• For protection, or to avoid violence on the street.
  • Because of racism.
  • In a reaction to social disadvantage.

Effects of gang life

There are many ways that being a member of a gang can affect your life.

Although being the member of a gang might mean you have new friends, feel accepted and part of something, and having fun, it is also possible that your health, welfare and safety are at risk. This does depend on what the gang does, particularly if it is involved in doing any crime. If the gang gets involved in crime, particularly violent crime with rival gangs, there is definitely increased risk for you, and possibly your other non gang friends and family.

Gang violence

  • Some gang members can be quite violent with other gangs of people who they see as threatening or opposed to them. Street fights might escalate to using knives and even guns.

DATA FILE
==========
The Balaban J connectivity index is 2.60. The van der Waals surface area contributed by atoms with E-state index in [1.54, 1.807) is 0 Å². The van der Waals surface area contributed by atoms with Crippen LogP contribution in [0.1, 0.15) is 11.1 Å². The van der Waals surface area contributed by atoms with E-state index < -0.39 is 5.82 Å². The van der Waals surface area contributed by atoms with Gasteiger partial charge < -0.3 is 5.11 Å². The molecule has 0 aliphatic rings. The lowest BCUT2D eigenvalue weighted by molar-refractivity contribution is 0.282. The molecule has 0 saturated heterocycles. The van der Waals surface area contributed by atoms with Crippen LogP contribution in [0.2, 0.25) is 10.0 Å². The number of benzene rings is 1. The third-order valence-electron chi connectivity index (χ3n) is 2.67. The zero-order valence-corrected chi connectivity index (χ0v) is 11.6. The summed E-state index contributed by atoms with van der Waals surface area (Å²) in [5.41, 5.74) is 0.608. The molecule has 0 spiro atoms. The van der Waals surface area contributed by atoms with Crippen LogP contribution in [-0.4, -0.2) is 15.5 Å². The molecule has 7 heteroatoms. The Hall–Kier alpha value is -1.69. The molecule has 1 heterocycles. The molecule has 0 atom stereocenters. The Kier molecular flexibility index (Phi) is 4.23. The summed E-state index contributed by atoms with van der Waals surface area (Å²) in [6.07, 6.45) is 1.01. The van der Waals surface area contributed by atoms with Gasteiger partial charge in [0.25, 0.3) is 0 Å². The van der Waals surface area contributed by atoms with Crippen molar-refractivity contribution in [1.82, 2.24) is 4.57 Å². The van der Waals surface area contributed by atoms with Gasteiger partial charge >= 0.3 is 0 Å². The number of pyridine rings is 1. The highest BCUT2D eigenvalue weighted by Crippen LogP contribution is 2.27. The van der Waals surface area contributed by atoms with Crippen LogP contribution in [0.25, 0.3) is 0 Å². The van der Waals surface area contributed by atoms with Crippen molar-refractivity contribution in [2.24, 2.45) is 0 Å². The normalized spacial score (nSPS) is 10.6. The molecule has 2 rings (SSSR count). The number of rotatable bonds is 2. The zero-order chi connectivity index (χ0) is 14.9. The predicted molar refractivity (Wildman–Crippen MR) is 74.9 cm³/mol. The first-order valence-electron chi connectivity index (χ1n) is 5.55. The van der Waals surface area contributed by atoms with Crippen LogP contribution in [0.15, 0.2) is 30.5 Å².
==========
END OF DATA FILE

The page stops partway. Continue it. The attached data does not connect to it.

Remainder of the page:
• Some gangs of young people do illegal things such as shop lifting, house breaking, theft of cars, assaulting others.
  • Some gangs of adults can be very violent, deal in drugs and commit other crimes.
  • Usually in a gang there are leaders and followers. The leaders may be older or stronger; often they are bullies who make others do things.

These are the groups that many in the community fear and want to have punished by the law.

Fear of these gangs can make it difficult for other groups of people who just want to have fun together. Young people who just hang out in public spaces, like shopping centres, often find they are asked to move on, or are blamed for the bad behaviour of others (gangs).

Leaving a gang